Advertisement

Journal of Cryptology

, Volume 6, Issue 2, pp 65–85 | Cite as

On the communication complexity of zero-knowledge proofs

  • Joan Boyar
  • Carsten Lund
  • René Peralta
Article

Abstract

The fact that there are zero-knowledge proofs for all languages in NP (see [15], [6], and [5]) has, potentially, enormous implications to cryptography. For cryptographers, the issue is no longer “which languages in NP have zeroknowledge proofs” but rather “which languages in NP have practical zeroknowledge proofs.” Thus, the concrete complexity of zero-knowledge proofs for different languages must be established.

In this paper we study the concrete complexity of the known general methods for constructing zero-knowledge proofs. We establish that circuit-based methods, which can be applied in either the GMR or the BCC model, have the potential of producing proofs which can be used in practice. Then we introduce several techniques which greatly reduce the concrete complexity of circuit-based proofs, and we show that these techniques lead to zero-knowledge proofs of knowledge.

Finally, we show how to combine the techniques of Kilian, Micali, and Ostrovsky, for designing zero-knowledge proofs with only two envelopes, with some of our techniques for reducing the number of bits which the prover must commit to.

Key words

Zero-knowledge Proofs of knowledge Efficiency Cryptographic protocols Communication complexity 

Preview

Unable to display preview. Download preview PDF.

Unable to display preview. Download preview PDF.

References

  1. [1]
    L. Babai. Trading group theory for randomness. InProceedings of the 17th Annual ACM Symposium on the Theory of Computing, pp. 421–429, 1985.Google Scholar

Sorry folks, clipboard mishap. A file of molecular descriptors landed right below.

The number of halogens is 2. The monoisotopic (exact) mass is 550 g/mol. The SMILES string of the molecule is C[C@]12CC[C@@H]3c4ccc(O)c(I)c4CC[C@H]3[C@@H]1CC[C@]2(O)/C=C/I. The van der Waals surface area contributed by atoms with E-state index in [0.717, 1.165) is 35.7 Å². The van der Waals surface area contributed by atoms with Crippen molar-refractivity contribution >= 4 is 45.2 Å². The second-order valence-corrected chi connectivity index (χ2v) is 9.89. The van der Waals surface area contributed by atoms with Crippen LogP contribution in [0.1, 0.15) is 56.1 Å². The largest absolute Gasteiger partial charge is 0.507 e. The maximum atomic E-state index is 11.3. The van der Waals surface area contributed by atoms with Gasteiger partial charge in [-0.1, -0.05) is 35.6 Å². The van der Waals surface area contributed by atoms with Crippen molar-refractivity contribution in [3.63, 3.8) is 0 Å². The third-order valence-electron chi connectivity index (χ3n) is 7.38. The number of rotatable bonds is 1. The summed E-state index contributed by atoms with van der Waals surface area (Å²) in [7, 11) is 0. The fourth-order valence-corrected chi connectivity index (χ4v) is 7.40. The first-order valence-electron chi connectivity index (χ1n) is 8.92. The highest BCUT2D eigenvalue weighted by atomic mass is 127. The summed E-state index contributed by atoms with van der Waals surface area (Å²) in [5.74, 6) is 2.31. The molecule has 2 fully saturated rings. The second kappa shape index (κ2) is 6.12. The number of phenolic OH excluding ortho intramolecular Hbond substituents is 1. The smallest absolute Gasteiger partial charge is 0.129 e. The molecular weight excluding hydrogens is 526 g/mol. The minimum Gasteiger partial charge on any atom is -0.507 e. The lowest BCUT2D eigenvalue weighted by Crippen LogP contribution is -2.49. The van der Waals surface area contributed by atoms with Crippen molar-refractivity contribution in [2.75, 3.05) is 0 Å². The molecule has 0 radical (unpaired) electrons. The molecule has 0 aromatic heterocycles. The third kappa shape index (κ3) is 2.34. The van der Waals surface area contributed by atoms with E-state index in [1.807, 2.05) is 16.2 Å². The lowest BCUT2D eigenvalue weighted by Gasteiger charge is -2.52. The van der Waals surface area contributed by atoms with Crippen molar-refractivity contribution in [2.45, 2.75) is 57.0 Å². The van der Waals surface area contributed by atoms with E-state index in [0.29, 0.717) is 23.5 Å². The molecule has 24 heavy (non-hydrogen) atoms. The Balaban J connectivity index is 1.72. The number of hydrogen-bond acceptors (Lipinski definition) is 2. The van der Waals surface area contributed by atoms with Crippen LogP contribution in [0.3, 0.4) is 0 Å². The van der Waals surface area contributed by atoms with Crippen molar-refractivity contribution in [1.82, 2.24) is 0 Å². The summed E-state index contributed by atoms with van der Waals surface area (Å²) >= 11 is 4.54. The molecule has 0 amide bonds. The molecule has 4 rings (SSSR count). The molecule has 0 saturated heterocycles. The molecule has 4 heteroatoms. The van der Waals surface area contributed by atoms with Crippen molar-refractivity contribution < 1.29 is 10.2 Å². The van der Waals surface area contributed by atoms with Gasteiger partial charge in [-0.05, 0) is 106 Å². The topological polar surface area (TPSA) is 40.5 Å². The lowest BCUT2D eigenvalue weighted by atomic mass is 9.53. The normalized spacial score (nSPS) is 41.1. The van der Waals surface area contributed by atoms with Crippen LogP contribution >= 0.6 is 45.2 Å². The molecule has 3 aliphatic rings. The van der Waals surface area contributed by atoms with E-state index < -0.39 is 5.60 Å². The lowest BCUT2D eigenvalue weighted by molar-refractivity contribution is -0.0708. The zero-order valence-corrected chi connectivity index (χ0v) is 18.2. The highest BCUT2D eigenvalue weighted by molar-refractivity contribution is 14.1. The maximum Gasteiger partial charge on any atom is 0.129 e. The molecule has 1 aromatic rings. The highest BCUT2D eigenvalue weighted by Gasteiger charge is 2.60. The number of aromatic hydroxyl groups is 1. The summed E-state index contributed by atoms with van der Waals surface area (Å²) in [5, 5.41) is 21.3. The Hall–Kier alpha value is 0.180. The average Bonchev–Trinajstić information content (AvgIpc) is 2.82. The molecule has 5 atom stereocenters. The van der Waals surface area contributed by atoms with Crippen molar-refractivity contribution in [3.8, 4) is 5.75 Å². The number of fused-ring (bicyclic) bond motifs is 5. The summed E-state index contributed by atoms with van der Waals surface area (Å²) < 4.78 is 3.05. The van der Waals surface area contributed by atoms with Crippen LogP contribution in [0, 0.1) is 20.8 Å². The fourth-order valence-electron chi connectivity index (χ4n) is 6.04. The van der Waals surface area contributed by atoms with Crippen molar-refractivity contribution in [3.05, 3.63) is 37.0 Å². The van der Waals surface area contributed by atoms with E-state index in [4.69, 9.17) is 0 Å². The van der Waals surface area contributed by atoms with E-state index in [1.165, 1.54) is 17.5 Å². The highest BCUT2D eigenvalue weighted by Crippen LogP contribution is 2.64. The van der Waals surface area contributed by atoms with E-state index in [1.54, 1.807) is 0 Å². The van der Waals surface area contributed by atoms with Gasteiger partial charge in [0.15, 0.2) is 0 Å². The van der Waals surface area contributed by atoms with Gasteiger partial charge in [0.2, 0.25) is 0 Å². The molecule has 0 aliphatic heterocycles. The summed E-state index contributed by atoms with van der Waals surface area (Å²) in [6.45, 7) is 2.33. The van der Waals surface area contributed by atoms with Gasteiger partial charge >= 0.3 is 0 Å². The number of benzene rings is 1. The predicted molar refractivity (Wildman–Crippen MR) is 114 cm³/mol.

2. [2]
    J.C. Benaloh. Cryptographic capsules: a disjunctive primitive for interactive protocols. InAdvances in Cryptology—Proceedings of CRYPTO 86, pp. 213–222. Lecture Notes in Computer Science, vol. 263, Springer-Verlag, Berlin, 1987.CrossRefGoogle Scholar
  3. [3]
    J. Boyar, G. Brassard, and R. Peralta. Subquadratic zero-knowledge. InProceedings of the 32nd IEEE Symposium on the Foundations of Computer Science, pp. 69–78, 1991.Google Scholar
  4. [4]
    J. Boyar, M. Krentel, and S. Kurtz. A discrete logarithm implementation of zero-knowledge blobs.Journal of Cryptology,2(2):63–76, 1990.zbMATHCrossRefMathSciNetGoogle Scholar
  5. [5]
    G. Brassard, D. Chaum, and C. Crépeau. Minimum disclosure proofs of knowledge.Journal of Computer and System Sciences,37:156–189, 1988.zbMATHCrossRefMathSciNetGoogle Scholar
  6. [6]
    G. Brassard and C. Crépeau. Nontransitive transfer of confidence: a perfect zero-knowledge interactive protocol for SAT and beyond. InProceedings of the 27th IEEE Symposium on the Foundations of Computer Science, pp. 188–195, 1986.Google Scholar
  7. [7]
    G. Brassard and C. Crépeau. Zero-knowledge simulation of boolean circuits. InAdvances in Cryptology—Proceedings of CRYPTO 86, pp. 223–233. Lecture Notes in Computer Science, vol. 263, Springer-Verlag, Berlin, 1987.CrossRefGoogle Scholar
  8. [8]